Though opera-goers have established Lindsey as one of today’s leading interpreters of trouser roles, she never set out wanting to become a singer — instead, she feels that music found her, and that’s ultimately what drew her in.

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Giving for the Future: Tarasenka Pankiv Fund

Tara Colburn

Tara Colburn

Tara Colburn, born Tarasenka Pankiv in Zagreb, Croatia, grew up surrounded by music and the arts. She studied piano with her concert pianist mother and her grandfather was director of the Zagreb Conservatory. A lifelong supporter of the arts, Ms. Colburn served as an active board member of LA Opera since the company’s founding year in 1986. She was one of the company’s most dedicated supporters for nearly two decades before her death in 2003. She established the Tarasenka Pankiv Fund through a bequest (a directive in her will) that continues to support LA Opera productions, including the upcoming presentation of Tosca.

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Sunday Night at the Domingo Awards


LA Opera
The Domingo Awards
Photo Credit: Steve Cohn

Since 1997, Hispanics for LA Opera (HLAO) has hosted the Plácido Domingo Awards. The awards ceremony – which honors distinguished Hispanic opera artists and others who have contributed to the success of HLAO – was held last night at the home of the LA Opera, the Dorothy Chandler Pavilion in the Eva and Marc Stern Grand Hall. In addition to honoring this year’s winners – Rafa Sardina and Joshua Guerrero – the awards also celebrated the 25th Anniversary of HLAO.

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Get To Know LA Opera Young Artist Brian Michael Moore

Brian Michael Moore has lived a fuller life in 24 years than most people do in a lifetime — in barely a quarter of a century, the young tenor has beaten cancer twice, lived in multiple states and has shared the stage with some of the world’s most esteemed musicians. Currently in his first season as a Domingo-Colburn-Stein Young Artist, Moore has already been seen in the company’s productions of Wonderful Town and Salome. This month and next, he’s playing Nathanaël in Offenbach’s The Tales of Hoffmann and sharing the stage with opera superstars Vittorio Grigolo and Diana Damrau.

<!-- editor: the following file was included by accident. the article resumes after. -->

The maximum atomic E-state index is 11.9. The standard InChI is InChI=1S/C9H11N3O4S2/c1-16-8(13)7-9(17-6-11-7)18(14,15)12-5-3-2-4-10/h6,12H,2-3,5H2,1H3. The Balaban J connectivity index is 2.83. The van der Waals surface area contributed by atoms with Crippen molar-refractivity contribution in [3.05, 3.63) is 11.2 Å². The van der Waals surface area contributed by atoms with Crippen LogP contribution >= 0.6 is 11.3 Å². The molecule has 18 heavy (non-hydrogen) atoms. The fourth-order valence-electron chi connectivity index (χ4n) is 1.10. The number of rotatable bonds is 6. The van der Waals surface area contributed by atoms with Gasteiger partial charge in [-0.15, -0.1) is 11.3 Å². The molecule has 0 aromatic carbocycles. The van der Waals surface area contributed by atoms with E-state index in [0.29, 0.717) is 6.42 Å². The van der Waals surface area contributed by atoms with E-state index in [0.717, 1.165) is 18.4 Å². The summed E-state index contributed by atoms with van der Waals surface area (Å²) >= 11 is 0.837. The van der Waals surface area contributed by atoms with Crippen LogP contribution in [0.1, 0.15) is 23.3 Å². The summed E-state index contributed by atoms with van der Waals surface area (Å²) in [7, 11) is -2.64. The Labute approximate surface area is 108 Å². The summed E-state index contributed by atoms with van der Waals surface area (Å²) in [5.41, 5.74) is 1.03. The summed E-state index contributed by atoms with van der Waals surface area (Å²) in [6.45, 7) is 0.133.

Brian Michael Moore (center, right) with fellow young artists Kihun Yoon (center) and Theo Hoffmann (left) in The Tales of Hoffmann (2017); Photo: Ken Howard

Brian Michael Moore (center, right) with fellow young artists Kihun Yoon (center) and Theo Hoffmann (center, left) in The Tales of Hoffmann (2017); Photo: Ken Howard

Prior to his time in Los Angeles, the Cincinnati native attributes his musical beginnings to his parents, who enrolled him in piano lessons as a small child. Though neither of them “were that musical,” as Moore states, classical music was a big part of his childhood development. While balancing school and sports, his first taste of the limelight came in the seventh grade, after he was cast in the ensemble of his school’s production of Oliver! — however, the opportunity was over for him before it even began.

“I was never told when rehearsals would start or where they were, so I just never showed up,” Moore laughs. “And then they performed it and I thought ‘Well, I guess I could have been in that.’”

Though his stage career began rocky, Moore eventually became serious about pursuing singing professionally. He participated in his school’s musical the following year, singing in the Barbershop Quartet in “The Music Man.” And after taking the advice from his middle school musical director, he began taking formal voice lessons the summer before he entered high school, where he was first exposed to classical singing.

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150 Productions and Counting

George Stern in The Tales of Hoffmann (2003); Der Rosenkavalier (2005); The Merry Widow (2006); Manon (2007)

George Stern in The Tales of Hoffmann (2003); Der Rosenkavalier (2005); The Merry Widow (2006); Manon (2007)

Carmen. Manon. Pagliacci. Name almost any opera and George Sterne has probably performed in it. The current production of The Tales of Hoffmann marks the LA Opera Chorus member’s 150th production with the company – a milestone that no other chorister has yet to achieve. … Continue reading

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Hear Why LA Opera Oracle Mark Lyons Loves The Tales of Hoffmann